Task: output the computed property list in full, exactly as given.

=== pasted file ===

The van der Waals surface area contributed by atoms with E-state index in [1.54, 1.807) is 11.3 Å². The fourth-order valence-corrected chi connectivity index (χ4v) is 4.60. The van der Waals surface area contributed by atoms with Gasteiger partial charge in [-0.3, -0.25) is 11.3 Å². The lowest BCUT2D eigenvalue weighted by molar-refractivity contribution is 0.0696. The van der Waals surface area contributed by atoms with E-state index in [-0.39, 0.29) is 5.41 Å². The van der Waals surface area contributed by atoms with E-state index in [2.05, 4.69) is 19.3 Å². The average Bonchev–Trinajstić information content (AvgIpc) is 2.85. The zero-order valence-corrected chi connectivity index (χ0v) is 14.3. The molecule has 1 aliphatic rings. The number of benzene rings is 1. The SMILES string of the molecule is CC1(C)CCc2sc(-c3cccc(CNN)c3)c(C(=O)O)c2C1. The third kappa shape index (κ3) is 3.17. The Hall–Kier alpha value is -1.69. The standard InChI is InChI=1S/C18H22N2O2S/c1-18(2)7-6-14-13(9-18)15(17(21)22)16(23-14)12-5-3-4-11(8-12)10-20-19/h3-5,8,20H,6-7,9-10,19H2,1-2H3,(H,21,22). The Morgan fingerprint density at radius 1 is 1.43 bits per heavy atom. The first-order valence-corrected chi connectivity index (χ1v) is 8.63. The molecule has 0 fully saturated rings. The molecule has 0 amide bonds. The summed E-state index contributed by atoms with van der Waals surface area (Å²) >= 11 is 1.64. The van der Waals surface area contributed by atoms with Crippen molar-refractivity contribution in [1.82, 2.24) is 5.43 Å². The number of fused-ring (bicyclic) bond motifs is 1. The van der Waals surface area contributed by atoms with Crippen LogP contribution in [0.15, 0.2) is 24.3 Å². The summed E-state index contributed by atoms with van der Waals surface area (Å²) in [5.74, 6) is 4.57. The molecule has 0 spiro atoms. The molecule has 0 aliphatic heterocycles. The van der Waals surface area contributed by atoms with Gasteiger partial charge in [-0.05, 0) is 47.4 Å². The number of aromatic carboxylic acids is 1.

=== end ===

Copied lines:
The van der Waals surface area contributed by atoms with E-state index in [1.54, 1.807) is 11.3 Å². The fourth-order valence-corrected chi connectivity index (χ4v) is 4.60. The van der Waals surface area contributed by atoms with Gasteiger partial charge in [-0.3, -0.25) is 11.3 Å². The lowest BCUT2D eigenvalue weighted by molar-refractivity contribution is 0.0696. The van der Waals surface area contributed by atoms with E-state index in [-0.39, 0.29) is 5.41 Å². The van der Waals surface area contributed by atoms with E-state index in [2.05, 4.69) is 19.3 Å². The average Bonchev–Trinajstić information content (AvgIpc) is 2.85. The zero-order valence-corrected chi connectivity index (χ0v) is 14.3. The molecule has 1 aliphatic rings. The number of benzene rings is 1. The SMILES string of the molecule is CC1(C)CCc2sc(-c3cccc(CNN)c3)c(C(=O)O)c2C1. The third kappa shape index (κ3) is 3.17. The Hall–Kier alpha value is -1.69. The standard InChI is InChI=1S/C18H22N2O2S/c1-18(2)7-6-14-13(9-18)15(17(21)22)16(23-14)12-5-3-4-11(8-12)10-20-19/h3-5,8,20H,6-7,9-10,19H2,1-2H3,(H,21,22). The Morgan fingerprint density at radius 1 is 1.43 bits per heavy atom. The first-order valence-corrected chi connectivity index (χ1v) is 8.63. The molecule has 0 fully saturated rings. The molecule has 0 amide bonds. The summed E-state index contributed by atoms with van der Waals surface area (Å²) >= 11 is 1.64. The van der Waals surface area contributed by atoms with Crippen molar-refractivity contribution in [1.82, 2.24) is 5.43 Å². The number of fused-ring (bicyclic) bond motifs is 1. The van der Waals surface area contributed by atoms with Crippen LogP contribution in [0.15, 0.2) is 24.3 Å². The summed E-state index contributed by atoms with van der Waals surface area (Å²) in [5.74, 6) is 4.57. The molecule has 0 spiro atoms. The molecule has 0 aliphatic heterocycles. The van der Waals surface area contributed by atoms with Gasteiger partial charge in [-0.05, 0) is 47.4 Å². The number of aromatic carboxylic acids is 1.